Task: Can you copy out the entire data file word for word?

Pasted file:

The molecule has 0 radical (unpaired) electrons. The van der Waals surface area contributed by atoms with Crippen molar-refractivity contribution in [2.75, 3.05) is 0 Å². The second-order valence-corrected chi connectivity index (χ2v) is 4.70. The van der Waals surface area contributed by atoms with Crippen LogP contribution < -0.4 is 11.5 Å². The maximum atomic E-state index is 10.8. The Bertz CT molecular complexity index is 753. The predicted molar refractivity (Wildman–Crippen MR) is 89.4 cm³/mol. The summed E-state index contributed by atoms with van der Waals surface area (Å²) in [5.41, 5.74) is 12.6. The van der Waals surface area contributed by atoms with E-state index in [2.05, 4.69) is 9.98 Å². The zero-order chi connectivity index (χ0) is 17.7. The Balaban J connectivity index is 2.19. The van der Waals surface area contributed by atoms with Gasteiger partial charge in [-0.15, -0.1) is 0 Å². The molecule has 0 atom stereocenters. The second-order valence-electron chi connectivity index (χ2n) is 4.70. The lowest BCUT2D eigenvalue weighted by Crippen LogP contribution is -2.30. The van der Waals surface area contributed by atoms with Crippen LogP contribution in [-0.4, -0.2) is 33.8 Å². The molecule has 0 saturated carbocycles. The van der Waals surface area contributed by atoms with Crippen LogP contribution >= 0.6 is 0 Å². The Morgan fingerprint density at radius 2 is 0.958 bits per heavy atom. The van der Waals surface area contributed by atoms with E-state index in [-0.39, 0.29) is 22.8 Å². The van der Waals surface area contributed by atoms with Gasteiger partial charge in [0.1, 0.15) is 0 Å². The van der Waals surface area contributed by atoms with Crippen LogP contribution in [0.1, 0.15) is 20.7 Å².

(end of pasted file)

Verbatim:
The molecule has 0 radical (unpaired) electrons. The van der Waals surface area contributed by atoms with Crippen molar-refractivity contribution in [2.75, 3.05) is 0 Å². The second-order valence-corrected chi connectivity index (χ2v) is 4.70. The van der Waals surface area contributed by atoms with Crippen LogP contribution < -0.4 is 11.5 Å². The maximum atomic E-state index is 10.8. The Bertz CT molecular complexity index is 753. The predicted molar refractivity (Wildman–Crippen MR) is 89.4 cm³/mol. The summed E-state index contributed by atoms with van der Waals surface area (Å²) in [5.41, 5.74) is 12.6. The van der Waals surface area contributed by atoms with E-state index in [2.05, 4.69) is 9.98 Å². The zero-order chi connectivity index (χ0) is 17.7. The Balaban J connectivity index is 2.19. The van der Waals surface area contributed by atoms with Gasteiger partial charge in [-0.15, -0.1) is 0 Å². The molecule has 0 atom stereocenters. The second-order valence-electron chi connectivity index (χ2n) is 4.70. The lowest BCUT2D eigenvalue weighted by Crippen LogP contribution is -2.30. The van der Waals surface area contributed by atoms with Crippen LogP contribution in [-0.4, -0.2) is 33.8 Å². The molecule has 0 saturated carbocycles. The van der Waals surface area contributed by atoms with Crippen LogP contribution >= 0.6 is 0 Å². The Morgan fingerprint density at radius 2 is 0.958 bits per heavy atom. The van der Waals surface area contributed by atoms with E-state index in [-0.39, 0.29) is 22.8 Å². The van der Waals surface area contributed by atoms with Gasteiger partial charge in [0.1, 0.15) is 0 Å². The van der Waals surface area contributed by atoms with Crippen LogP contribution in [0.1, 0.15) is 20.7 Å².